Journal of Cell Science

determine PS exposure on the extracellular side of the plasma membrane of outer segments (Fig 6F). Annexin V labeled a significant amount of PS exposed on the tips of the outer segments as visualized in whole-mounted retina collected approximately 1 hour after light onset, in agreement with the finding that PS becomes exposed at the tips of outer segments as a signal for RPE phagocytosis (Ruggiero et al., 2012). However, no significant differences were observed in whole-mounted Atp8a2 KO versus WT retinas (Fig. 6F).

Localization of ATP8A2 to the Golgi and endosomes in photoreceptors and PC12 cells Since removal of the tips of the outer segments by phagocytosis appears normal in the Atp8a2 KO mouse, we considered the possibility that ATP8A2 may play a role in outer segment morphogenesis via vesicle trafficking within the inner segment of photoreceptor cells. To begin to explore this possibility, we examined in more detail the localization of ATP8A2 in photoreceptor cells of WT mice by confocal scanning microscopy.

Immunofluorescence

labeling of ATP8A2 was seen just above the ONL which partially co-localized with the Golgi

8
 


marker GM130 (Fig 7A) indicating that a fraction of ATP8A2 resides in or very close to the Golgi apparatus of photoreceptors. We further examined the distribution of ATP8A2 in transfected and differentiated PC12 cells which exhibit long neuron-like axons and dendrites (neurites). In agreement with a recent report (Xu et al., 2012), co-transfection of NGF-differentiated PC12 cells with ATP8A2 and CDC50A promoted neurite outgrowth (94 ± 7 vs. 62 ± 5 µm). A large fraction of the expressed ATP8A2 was found to reside within the Golgi complex and at the tips of the neurites (Fig. 9B).

Journal of Cell Science

Accepted manuscript

ATP8A2 colocalized with CDC50A (data not shown) and Rab11 indicating that the ATP8A2CDC50A complex is present in endosomes as well as the trans-Golgi network (Fig. 7B).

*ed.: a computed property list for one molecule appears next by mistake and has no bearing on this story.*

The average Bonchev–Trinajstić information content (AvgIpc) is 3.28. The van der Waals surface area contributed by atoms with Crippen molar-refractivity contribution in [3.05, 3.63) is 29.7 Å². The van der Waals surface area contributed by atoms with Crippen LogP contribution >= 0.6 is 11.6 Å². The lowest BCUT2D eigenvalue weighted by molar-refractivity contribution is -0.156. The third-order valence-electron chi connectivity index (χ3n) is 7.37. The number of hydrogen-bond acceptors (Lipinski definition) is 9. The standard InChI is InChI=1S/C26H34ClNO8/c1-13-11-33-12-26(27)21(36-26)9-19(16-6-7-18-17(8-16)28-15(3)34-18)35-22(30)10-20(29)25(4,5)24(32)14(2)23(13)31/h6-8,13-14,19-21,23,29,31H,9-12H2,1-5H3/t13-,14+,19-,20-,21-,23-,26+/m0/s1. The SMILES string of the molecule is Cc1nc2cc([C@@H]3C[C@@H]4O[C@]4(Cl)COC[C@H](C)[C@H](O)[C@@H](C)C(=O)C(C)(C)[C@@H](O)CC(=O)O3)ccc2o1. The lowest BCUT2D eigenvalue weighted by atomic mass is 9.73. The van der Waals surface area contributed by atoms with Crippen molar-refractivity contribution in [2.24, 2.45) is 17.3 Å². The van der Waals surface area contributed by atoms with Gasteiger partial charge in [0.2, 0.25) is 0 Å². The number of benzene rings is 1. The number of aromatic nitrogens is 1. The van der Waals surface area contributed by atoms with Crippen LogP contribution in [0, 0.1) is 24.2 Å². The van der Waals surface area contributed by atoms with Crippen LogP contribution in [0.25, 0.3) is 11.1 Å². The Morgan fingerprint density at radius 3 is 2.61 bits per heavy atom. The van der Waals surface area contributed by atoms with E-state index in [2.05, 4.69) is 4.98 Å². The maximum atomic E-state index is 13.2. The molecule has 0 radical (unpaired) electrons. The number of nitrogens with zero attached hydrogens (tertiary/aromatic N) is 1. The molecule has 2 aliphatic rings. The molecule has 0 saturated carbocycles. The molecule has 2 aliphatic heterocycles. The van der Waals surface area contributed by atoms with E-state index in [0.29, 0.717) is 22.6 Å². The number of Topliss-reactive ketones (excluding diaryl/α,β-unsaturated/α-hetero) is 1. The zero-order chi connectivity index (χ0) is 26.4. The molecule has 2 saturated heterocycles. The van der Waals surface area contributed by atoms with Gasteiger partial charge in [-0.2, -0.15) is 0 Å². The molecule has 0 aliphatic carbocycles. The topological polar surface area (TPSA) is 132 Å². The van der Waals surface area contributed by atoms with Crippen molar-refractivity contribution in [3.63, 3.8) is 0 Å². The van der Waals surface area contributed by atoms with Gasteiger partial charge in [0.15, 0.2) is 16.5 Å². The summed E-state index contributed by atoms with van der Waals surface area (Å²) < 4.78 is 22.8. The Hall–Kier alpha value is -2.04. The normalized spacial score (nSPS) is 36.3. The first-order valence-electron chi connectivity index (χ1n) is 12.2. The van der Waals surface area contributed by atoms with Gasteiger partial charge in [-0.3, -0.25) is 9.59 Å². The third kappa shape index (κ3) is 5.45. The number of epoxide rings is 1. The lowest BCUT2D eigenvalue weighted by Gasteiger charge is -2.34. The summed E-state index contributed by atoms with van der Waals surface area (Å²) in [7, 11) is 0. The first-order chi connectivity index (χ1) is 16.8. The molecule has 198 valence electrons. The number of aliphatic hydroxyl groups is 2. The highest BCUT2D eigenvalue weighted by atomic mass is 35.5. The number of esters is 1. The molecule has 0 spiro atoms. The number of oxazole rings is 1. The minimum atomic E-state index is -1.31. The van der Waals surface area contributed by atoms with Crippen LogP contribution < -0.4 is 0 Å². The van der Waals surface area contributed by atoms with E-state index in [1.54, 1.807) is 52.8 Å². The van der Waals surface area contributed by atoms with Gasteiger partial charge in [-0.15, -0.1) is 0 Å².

Auditory brainstem response In addition to the visual system, we assessed hearing in wl/wl mice. Homozygous mutant wl/wl mice on a C57BL/6J (B6) strain background exhibited a diminished auditory startle response. Therefore, we utilized auditory brainstem response (ABR) threshold measurements to assess hearing in wl/wl mice. Analysis of representative ABR recordings revealed that the ABR threshold of mutant mice was much higher than that of control animals (Fig. 8A,B). At 2 months of age, the 16 kHz ABR thresholds of wl/wl mice were on average 37 dB higher than that of WT (Fig. 8C). To understand the basis of this auditory defect, we analyzed the inner ear morphology of the wl/wl mice by light microscopy. Cross sections through the basal turns of cochleae showed that although the overall structure of the organ of Corti appeared normal and that the outer and inner hair cells were intact (Fig. 8F,G), a substantial number of the spiral ganglion cells had been lost (21 ± 2 vs. 7 ± 2 ; n = 4) in 2 month old wl/wl mice. (Fig.8 D,E).

DISCUSSION In this study we have analyzed two lines of mice deficient in ATP8A2 catalyzed phospholipid transport. The phenotype of the newly generated Atp8a2 KO mouse was similar to the wl/wl mouse harboring a deletion of 7 highly conserved amino acids (TAIEDRL) in the nucleotidebinding domain of ATP8A2 (Zhu et al., 2012). Both mice were smaller than their littermates, 9
 


walked with an abnormal gait, survived for only 2 months and exhibited similar aberrations in the visual system. A prominent feature of ATP8A2 deficient mice is the progressive reduction in the length of the retinal photoreceptor outer segments with no detectable abnormality in their ultrastructural organization. Outer segments are dynamic structures which turnover every 10 days (LaVail, 1976; Sung and Chuang, 2010). Adjacent RPE cells engulf the distal tenth of an outer segment every 24 hours. This is compensated by the addition of newly synthesized membrane at the

Accepted manuscript

proximal end of the outer segment via vesicle trafficking from the inner segment. The balance between phagocytosis and disc morphogenesis maintains a constant length of the outer segment. We reasoned that the progressive reduction in outer segment length in the ATP8A2 deficient mice may result from either an increase in phagocytosis or a decrease in outer segment morphogenesis. Since increased exposure of PS on the extracellular surface of cells has been implicated in the recognition step for a number of phagocytic processes (Ruggiero et al., 2012; Wu et al., 2006), we first investigated whether Atp8a2 KO mice showed an increase in PS on the surface of outer segments and higher levels of phagosomes in RPE cells. Annexin V labeling of

Journal of Cell Science